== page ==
Just last week the Army's Advanced Hypersonic Weapon blew up shortly after its test launch in Alaska, and various other hypersonic technologies have been in the spotlight both in the US and in America's growing peer-state military competitor, China.
Meanwhile, the X-37B has been doing nobody knows what, with speculation that includes hauling experimental reconnaissance payloads, deploying mini-enemy satellite attacking 'satlets' and/or proving the USAF's capability to remotely manipulate other satellites. Aside from what we don't know concerning the X-37B, what we do know is that its missions last many months, and all the USAF is telling us is that the program is a wild success.
The X-37B currently relies on an Atlas V rocket to get it into orbit, which is not a cheap, nor a short term endeavor. A small spaceplane like the X-37B that utilizes a mothership for its first stage would allow for a much cheaper, rapid and unpredictable entry into orbit. Such a technology could be absolutely key during a battle with a near-peer state competitor that possesses anti-satellite capabilities.
Even the possibility of an 'SR-72,' that uses a new combined cycle hybrid engine technology, has been highly publicized. This unmanned aircraft is proposed as being a reconnaissance and a strike capable hypersonic war wagon for the USAF, but building a large scale aircraft that has to carry large amounts of fuel to get airborne and to begin its hypersonic run would take years to develop and many billions of dollars. Yet a similar vehicle, but on a much smaller scale, that does not have to takeoff, climb to altitude and achieve supersonic entry speeds could be developed much faster and at a lower cost.
What all this may add up to is a common mothership vehicle that aerospace design houses can use as a template to adapt technologies that are in higher demand and are more technologically achievable now than they were many years ago.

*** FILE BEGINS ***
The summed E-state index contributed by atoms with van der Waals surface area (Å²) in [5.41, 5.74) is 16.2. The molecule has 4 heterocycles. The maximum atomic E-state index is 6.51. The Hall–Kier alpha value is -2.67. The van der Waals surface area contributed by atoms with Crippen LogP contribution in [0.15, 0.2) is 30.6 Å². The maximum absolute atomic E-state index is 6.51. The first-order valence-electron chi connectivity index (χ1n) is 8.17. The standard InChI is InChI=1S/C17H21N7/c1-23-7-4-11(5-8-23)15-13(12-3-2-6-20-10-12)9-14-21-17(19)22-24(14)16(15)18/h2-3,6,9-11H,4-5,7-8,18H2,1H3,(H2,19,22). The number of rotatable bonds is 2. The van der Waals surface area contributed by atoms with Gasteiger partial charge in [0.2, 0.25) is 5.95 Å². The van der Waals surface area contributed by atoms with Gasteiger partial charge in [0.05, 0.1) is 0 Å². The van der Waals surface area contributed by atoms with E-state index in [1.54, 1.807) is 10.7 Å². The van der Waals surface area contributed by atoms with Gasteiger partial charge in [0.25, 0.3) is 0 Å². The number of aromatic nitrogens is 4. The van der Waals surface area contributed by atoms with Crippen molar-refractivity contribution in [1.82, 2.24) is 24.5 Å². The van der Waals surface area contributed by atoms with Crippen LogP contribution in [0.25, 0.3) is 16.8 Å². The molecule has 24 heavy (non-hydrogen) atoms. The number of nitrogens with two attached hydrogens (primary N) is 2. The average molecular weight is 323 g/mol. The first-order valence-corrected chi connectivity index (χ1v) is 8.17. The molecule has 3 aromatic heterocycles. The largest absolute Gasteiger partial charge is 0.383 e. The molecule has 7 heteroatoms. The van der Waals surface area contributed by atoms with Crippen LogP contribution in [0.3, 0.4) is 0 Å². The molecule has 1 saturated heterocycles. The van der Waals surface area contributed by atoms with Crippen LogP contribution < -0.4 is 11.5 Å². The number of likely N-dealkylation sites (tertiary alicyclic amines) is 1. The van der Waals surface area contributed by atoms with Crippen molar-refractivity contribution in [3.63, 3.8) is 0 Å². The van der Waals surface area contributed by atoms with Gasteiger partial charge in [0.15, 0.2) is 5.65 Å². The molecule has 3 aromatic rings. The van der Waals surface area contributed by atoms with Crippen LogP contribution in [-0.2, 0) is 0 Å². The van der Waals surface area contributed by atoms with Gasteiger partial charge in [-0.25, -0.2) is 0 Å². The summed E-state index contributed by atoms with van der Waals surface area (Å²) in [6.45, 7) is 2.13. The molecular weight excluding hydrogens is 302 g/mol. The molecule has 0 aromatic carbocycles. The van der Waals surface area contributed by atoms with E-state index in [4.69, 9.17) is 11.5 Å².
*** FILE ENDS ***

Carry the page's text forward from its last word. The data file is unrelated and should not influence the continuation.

Having a single vehicle that is capable of hauling a hypersonic attack and/or reconnaissance parasite aircraft, or a small spaceplane, would accomplish one half of many of the DoD's 'leading-edge' technology goals, all without having to develop full-fledged 'single stage,' runway-to-runway capable aircraft. This mothership-parasite approach is the backbone of civilian spaceflight, and is also rapidly developing in the commercial sector, so it is only logical that the DoD would bet big on it as well.
The new hangar at Area 51's remote location may be due to the reality that exotic fuels, which require special handling, would probably be necessary not just for a multi-role high-speed mothership, but also for her parasite payloads. Additionally, a high hangar design would allow for a crane system to be installed to lift and install the payload on even a low-slung mothership's upper spine. Finally, it would allow for quick towing or taxing onto the runway for its departure, thus greatly limiting the exposure to prying eyes and satellites, and staying out of direct sight of the main Area 51 apron.
Just like Foxtrot Alpha's first installment on this new mysterious hangar, we can only guess as to what exactly will live inside of it, and there are many possibilities, some of which probably remain unknown. Regardless of this fact, a tall hangar in a remote area of the base is a fairly clear sign that the USAF is working on a very tall order, and that makes this discovery exciting in itself.
Cover photography via wikicommons: Sign photographed by Ivan888, landscape aerial of Area 51 and Papoose Lake photographed by PDTillman. Other photos via DoD, SR-72 via Lockheed Martin, and White Knight 2 graphic via Virgin Galactic.
Tyler Rogoway is a defense journalist and photographer who maintains the website Foxtrot Alpha for Jalopnik.com You can reach Tyler with story ideas or direct comments regarding this or any other defense topic via the email address Tyler@Jalopnik.com